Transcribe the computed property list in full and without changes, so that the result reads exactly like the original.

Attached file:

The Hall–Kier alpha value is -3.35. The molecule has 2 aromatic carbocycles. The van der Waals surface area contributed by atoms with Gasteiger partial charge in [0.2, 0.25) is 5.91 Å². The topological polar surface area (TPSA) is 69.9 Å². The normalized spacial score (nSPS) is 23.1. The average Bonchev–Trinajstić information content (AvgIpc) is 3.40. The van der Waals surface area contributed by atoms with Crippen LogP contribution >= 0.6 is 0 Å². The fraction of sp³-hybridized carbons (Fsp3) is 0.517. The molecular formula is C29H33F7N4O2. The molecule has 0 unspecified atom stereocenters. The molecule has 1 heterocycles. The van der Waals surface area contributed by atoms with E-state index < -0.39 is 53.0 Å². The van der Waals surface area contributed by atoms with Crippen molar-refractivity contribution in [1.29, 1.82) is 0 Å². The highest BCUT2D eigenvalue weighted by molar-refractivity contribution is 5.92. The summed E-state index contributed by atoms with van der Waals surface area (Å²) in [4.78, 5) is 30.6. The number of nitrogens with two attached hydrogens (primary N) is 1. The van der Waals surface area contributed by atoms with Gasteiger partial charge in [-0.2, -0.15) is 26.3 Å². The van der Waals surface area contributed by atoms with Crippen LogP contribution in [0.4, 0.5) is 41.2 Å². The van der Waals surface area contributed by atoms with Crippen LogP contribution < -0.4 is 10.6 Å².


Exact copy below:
The Hall–Kier alpha value is -3.35. The molecule has 2 aromatic carbocycles. The van der Waals surface area contributed by atoms with Gasteiger partial charge in [0.2, 0.25) is 5.91 Å². The topological polar surface area (TPSA) is 69.9 Å². The normalized spacial score (nSPS) is 23.1. The average Bonchev–Trinajstić information content (AvgIpc) is 3.40. The van der Waals surface area contributed by atoms with Crippen LogP contribution >= 0.6 is 0 Å². The fraction of sp³-hybridized carbons (Fsp3) is 0.517. The molecular formula is C29H33F7N4O2. The molecule has 0 unspecified atom stereocenters. The molecule has 1 heterocycles. The van der Waals surface area contributed by atoms with E-state index < -0.39 is 53.0 Å². The van der Waals surface area contributed by atoms with Crippen molar-refractivity contribution in [1.29, 1.82) is 0 Å². The highest BCUT2D eigenvalue weighted by molar-refractivity contribution is 5.92. The summed E-state index contributed by atoms with van der Waals surface area (Å²) in [4.78, 5) is 30.6. The number of nitrogens with two attached hydrogens (primary N) is 1. The van der Waals surface area contributed by atoms with Gasteiger partial charge in [-0.2, -0.15) is 26.3 Å². The van der Waals surface area contributed by atoms with Crippen LogP contribution in [0.4, 0.5) is 41.2 Å². The van der Waals surface area contributed by atoms with Crippen LogP contribution < -0.4 is 10.6 Å².